Polysynthesis in Northern Australia

    Research output: Chapter in Book/Report/Conference proceedingChapter


    This chapter surveys the polysynthetic languages of northern Australia, across four families in three non-contiguous regions: Gunwinyguan (Arnhem Land), Tiwi (Bathurst and Melville Islands), and Southern and Western Daly (Daly River). All are non-Pama-Nyungan. It contextualizes the more detailed treatments of Dalabon (Ch. 43), Southern and Western Daly (Ch. 44), and the acquisition of Murrinh-patha (Ch. 26) by bringing out the typological similarities and differences in polysynthetic languages, with a particular focus on pathways of change between more and less polysynthetic structures. Australian polysynthetic languages exhibit little morphological fusion, and all are basically templatic. However, there are significant differences in noun and verb incorporation, applicatives and other valency-changing operations, and the degree of subordinating morphology, illustrated by comparing the closely related Dalabon and Bininj Gun-wok. Perhaps the biggest difference is the presence of a bipartite structure in the Southern Daly languages. The chapter closes by surveying the main trajectories by which morphological complexity increases or diminishes in the languages of northern Australia.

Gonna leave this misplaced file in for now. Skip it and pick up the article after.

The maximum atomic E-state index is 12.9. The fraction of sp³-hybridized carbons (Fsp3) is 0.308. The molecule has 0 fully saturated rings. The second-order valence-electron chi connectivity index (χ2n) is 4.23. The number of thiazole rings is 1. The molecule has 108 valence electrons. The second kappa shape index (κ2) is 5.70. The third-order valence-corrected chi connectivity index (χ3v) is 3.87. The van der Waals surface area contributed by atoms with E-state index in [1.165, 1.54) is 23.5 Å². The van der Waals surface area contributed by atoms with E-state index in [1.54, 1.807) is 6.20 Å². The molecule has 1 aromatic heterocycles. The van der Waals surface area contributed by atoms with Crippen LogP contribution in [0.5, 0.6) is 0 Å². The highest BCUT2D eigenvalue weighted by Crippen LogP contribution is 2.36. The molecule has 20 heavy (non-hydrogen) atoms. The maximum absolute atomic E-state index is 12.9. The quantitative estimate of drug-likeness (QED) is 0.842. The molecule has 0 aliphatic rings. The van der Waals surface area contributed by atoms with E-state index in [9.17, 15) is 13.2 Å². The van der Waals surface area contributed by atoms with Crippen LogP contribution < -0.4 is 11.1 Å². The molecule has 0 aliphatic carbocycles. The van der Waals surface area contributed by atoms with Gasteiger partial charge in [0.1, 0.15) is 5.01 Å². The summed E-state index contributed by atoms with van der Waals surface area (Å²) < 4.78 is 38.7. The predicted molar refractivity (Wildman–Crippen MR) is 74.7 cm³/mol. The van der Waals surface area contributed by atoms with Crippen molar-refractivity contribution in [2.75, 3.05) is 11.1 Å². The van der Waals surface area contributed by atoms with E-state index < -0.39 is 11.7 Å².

Original languageEnglish
    Title of host publicationThe Oxford Handbook of Polysynthesis
    Editors Michael Fortescue, Marianne Mithun & Nicholas Evans
    Place of PublicationOxford
    PublisherOxford University Press
    ISBN (Print)9780199683208
    Publication statusPublished - 2017


    Dive into the research topics of 'Polysynthesis in Northern Australia'. Together they form a unique fingerprint.

    Cite this